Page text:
Reply
    1. ARG

      Yes, you’re right. This is an IMPOSSIBLE task! He should have asked for an increase to 10 pieces … but even then … at least he could have covered a broader range, and provided (or implied) more justification for works that have been left out. I do think, though, that coming up with lists like these are very possible. But one must really be sure to consider many different factors before making certain exclusions, and also one must be sure to find merit in works that one may not like.

      Reply
  11. Elaine Fine

    The musical world is vast, and we are all so provincial. I have yet to wrap my brain around the huge number composers from the Renaissance I have yet to hear (when comapred to the handful that I know well), the quality and quantity of the music from the Baroque Period I have encountered only recently, thanks to the dedication of performing musicians, the recently-unearthed treats from unknown composers of the Classical Period (like Titz) that have been buried in libraries, the explosion of 19th-century music from all over Europe, and its continuation and aftershock in the 20th century and into the 21st. Most of the 21st century music that matters to me happens to have been written by people born before 1970. I just don’t have the time or the head space to keep up.

    I don’t think that anyone, particularly a composer, who is busy thinking about the music s/he is writing during our present century, would feel comfortable about naming three composers to represent the age, but I do happen to like Frank’s music a lot. And I am enjoying these comments.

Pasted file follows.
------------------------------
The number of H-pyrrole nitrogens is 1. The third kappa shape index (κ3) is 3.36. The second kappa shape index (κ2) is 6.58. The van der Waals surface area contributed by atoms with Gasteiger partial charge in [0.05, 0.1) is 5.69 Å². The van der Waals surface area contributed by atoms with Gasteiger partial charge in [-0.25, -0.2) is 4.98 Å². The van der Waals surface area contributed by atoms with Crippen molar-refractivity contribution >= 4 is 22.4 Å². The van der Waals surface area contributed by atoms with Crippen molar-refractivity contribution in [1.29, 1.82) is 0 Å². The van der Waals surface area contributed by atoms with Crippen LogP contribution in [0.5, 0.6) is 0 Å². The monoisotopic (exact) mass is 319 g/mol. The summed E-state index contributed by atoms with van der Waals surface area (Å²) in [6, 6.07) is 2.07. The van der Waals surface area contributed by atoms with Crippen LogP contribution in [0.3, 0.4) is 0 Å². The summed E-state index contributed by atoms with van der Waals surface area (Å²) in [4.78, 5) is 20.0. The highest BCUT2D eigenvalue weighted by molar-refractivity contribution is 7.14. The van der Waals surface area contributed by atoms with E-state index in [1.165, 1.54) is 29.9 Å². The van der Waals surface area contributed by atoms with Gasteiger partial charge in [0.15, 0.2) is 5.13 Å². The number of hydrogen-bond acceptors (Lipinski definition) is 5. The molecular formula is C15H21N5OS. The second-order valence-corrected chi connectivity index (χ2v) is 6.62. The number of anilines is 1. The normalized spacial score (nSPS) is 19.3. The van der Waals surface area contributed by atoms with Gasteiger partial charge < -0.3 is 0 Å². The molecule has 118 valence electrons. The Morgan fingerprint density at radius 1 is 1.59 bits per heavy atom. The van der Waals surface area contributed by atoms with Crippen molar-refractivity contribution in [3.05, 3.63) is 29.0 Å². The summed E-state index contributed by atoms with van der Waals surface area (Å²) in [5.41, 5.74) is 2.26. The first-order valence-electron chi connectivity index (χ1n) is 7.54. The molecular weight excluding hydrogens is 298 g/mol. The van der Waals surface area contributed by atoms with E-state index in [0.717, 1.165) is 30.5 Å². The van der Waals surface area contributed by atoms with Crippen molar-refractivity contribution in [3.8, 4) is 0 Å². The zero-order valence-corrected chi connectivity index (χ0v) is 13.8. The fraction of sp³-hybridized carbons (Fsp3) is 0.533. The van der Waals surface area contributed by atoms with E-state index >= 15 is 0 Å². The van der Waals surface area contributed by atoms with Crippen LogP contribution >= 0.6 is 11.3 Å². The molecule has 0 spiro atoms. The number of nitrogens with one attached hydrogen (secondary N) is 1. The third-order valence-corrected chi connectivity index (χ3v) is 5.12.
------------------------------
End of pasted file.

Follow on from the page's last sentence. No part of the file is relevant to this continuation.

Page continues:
Reply
  12. Ian Pace

    There is nothing in itself inpermissible about constructing a list of the most important new composers, new works or new developments of the 21st century, and concluding that they are all to be found in the USA, or even all in New York. My problem with this article is that it does not really suggest much familiarity with composers from outside of the USA (nor with non-American performers and ensembles). To take at least some sample of the rest of this musical work and ultimately reject it might be OK, to appear to exclude it from consideration from the outset seem very provincial.

    And as others have said, some of those aspects of the music listed which are being presenting as innovatory are far from being new.

    Reply
    1. Antonio Celaya

      I don’t think there is anything impermissible about making a list of the most “important” composers, but I think it is a fool’s errand. “Important” to whom, and in what manner “important.” Are the most “important” composers those with the most prestigious commissions (prestigious among other composers, because the general public doesn’t give fig)? Is the most “important” composer the one who sells the most cd’s to people who aren’t composers? Does Wiki have the objective standards firmly established to determine importance?